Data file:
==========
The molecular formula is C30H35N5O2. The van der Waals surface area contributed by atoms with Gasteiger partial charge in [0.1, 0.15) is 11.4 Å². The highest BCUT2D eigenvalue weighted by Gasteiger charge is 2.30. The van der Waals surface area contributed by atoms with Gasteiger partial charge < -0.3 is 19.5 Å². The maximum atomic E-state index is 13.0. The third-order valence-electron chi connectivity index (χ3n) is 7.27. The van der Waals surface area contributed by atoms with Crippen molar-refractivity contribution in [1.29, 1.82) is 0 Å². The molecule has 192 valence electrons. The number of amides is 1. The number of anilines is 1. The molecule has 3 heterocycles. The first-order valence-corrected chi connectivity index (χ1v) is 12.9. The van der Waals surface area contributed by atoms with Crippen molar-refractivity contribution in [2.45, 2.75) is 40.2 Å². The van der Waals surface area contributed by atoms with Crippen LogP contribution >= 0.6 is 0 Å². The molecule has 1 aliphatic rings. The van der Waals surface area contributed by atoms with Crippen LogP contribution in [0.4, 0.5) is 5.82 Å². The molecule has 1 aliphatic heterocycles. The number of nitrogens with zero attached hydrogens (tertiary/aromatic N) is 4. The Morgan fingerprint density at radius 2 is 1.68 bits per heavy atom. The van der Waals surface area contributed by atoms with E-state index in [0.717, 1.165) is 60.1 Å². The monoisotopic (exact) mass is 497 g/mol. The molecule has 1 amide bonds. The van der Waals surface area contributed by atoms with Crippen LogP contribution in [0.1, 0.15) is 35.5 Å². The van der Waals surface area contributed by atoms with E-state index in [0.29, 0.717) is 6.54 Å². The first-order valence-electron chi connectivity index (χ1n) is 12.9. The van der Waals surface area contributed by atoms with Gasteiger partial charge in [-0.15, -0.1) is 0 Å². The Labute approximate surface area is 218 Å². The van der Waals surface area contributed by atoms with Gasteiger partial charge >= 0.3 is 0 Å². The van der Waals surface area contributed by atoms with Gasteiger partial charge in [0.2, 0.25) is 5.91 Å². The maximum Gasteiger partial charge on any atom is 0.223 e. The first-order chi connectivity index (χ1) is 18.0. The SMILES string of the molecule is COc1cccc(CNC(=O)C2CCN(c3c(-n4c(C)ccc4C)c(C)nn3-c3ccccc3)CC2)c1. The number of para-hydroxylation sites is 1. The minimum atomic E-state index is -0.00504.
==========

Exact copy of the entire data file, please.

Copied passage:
The molecular formula is C30H35N5O2. The van der Waals surface area contributed by atoms with Gasteiger partial charge in [0.1, 0.15) is 11.4 Å². The highest BCUT2D eigenvalue weighted by Gasteiger charge is 2.30. The van der Waals surface area contributed by atoms with Gasteiger partial charge < -0.3 is 19.5 Å². The maximum atomic E-state index is 13.0. The third-order valence-electron chi connectivity index (χ3n) is 7.27. The van der Waals surface area contributed by atoms with Crippen molar-refractivity contribution in [1.29, 1.82) is 0 Å². The molecule has 192 valence electrons. The number of amides is 1. The number of anilines is 1. The molecule has 3 heterocycles. The first-order valence-corrected chi connectivity index (χ1v) is 12.9. The van der Waals surface area contributed by atoms with Crippen molar-refractivity contribution in [2.45, 2.75) is 40.2 Å². The van der Waals surface area contributed by atoms with Crippen LogP contribution >= 0.6 is 0 Å². The molecule has 1 aliphatic rings. The van der Waals surface area contributed by atoms with Crippen LogP contribution in [0.4, 0.5) is 5.82 Å². The molecule has 1 aliphatic heterocycles. The number of nitrogens with zero attached hydrogens (tertiary/aromatic N) is 4. The Morgan fingerprint density at radius 2 is 1.68 bits per heavy atom. The van der Waals surface area contributed by atoms with E-state index in [0.717, 1.165) is 60.1 Å². The monoisotopic (exact) mass is 497 g/mol. The molecule has 1 amide bonds. The van der Waals surface area contributed by atoms with Crippen LogP contribution in [0.1, 0.15) is 35.5 Å². The van der Waals surface area contributed by atoms with E-state index in [0.29, 0.717) is 6.54 Å². The first-order valence-electron chi connectivity index (χ1n) is 12.9. The van der Waals surface area contributed by atoms with Gasteiger partial charge in [-0.15, -0.1) is 0 Å². The Labute approximate surface area is 218 Å². The van der Waals surface area contributed by atoms with Gasteiger partial charge >= 0.3 is 0 Å². The van der Waals surface area contributed by atoms with Gasteiger partial charge in [0.2, 0.25) is 5.91 Å². The maximum Gasteiger partial charge on any atom is 0.223 e. The first-order chi connectivity index (χ1) is 18.0. The SMILES string of the molecule is COc1cccc(CNC(=O)C2CCN(c3c(-n4c(C)ccc4C)c(C)nn3-c3ccccc3)CC2)c1. The number of para-hydroxylation sites is 1. The minimum atomic E-state index is -0.00504.